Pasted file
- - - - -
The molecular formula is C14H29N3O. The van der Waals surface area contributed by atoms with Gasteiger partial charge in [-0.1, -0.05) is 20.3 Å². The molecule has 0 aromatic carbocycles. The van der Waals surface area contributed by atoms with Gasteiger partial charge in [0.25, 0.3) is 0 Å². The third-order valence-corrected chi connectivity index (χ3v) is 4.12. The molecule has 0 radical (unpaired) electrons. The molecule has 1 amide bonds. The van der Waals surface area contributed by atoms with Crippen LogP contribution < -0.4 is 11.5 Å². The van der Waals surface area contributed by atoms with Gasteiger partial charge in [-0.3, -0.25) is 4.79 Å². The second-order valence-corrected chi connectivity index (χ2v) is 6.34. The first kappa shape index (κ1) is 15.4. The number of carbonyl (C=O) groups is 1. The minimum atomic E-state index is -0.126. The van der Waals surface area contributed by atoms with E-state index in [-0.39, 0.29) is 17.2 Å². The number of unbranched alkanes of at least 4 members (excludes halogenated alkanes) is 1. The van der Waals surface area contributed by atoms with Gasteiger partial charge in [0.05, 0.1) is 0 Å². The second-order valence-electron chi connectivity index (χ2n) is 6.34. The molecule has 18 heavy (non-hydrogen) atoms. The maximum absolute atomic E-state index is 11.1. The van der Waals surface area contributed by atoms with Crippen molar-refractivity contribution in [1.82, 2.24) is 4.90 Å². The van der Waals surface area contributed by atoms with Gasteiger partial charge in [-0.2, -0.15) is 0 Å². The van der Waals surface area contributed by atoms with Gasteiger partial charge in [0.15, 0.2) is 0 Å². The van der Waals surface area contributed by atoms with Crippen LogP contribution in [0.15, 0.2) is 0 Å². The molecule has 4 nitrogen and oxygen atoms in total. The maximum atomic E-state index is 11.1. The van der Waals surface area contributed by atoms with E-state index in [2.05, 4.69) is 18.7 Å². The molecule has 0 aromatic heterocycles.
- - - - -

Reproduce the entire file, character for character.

The molecular formula is C14H29N3O. The van der Waals surface area contributed by atoms with Gasteiger partial charge in [-0.1, -0.05) is 20.3 Å². The molecule has 0 aromatic carbocycles. The van der Waals surface area contributed by atoms with Gasteiger partial charge in [0.25, 0.3) is 0 Å². The third-order valence-corrected chi connectivity index (χ3v) is 4.12. The molecule has 0 radical (unpaired) electrons. The molecule has 1 amide bonds. The van der Waals surface area contributed by atoms with Crippen LogP contribution < -0.4 is 11.5 Å². The van der Waals surface area contributed by atoms with Gasteiger partial charge in [-0.3, -0.25) is 4.79 Å². The second-order valence-corrected chi connectivity index (χ2v) is 6.34. The first kappa shape index (κ1) is 15.4. The number of carbonyl (C=O) groups is 1. The minimum atomic E-state index is -0.126. The van der Waals surface area contributed by atoms with E-state index in [-0.39, 0.29) is 17.2 Å². The number of unbranched alkanes of at least 4 members (excludes halogenated alkanes) is 1. The van der Waals surface area contributed by atoms with Gasteiger partial charge in [0.05, 0.1) is 0 Å². The second-order valence-electron chi connectivity index (χ2n) is 6.34. The molecule has 18 heavy (non-hydrogen) atoms. The maximum absolute atomic E-state index is 11.1. The van der Waals surface area contributed by atoms with Crippen molar-refractivity contribution in [1.82, 2.24) is 4.90 Å². The van der Waals surface area contributed by atoms with Gasteiger partial charge in [-0.2, -0.15) is 0 Å². The van der Waals surface area contributed by atoms with Gasteiger partial charge in [0.15, 0.2) is 0 Å². The van der Waals surface area contributed by atoms with Crippen LogP contribution in [0.15, 0.2) is 0 Å². The molecule has 4 nitrogen and oxygen atoms in total. The maximum atomic E-state index is 11.1. The van der Waals surface area contributed by atoms with E-state index in [2.05, 4.69) is 18.7 Å². The molecule has 0 aromatic heterocycles.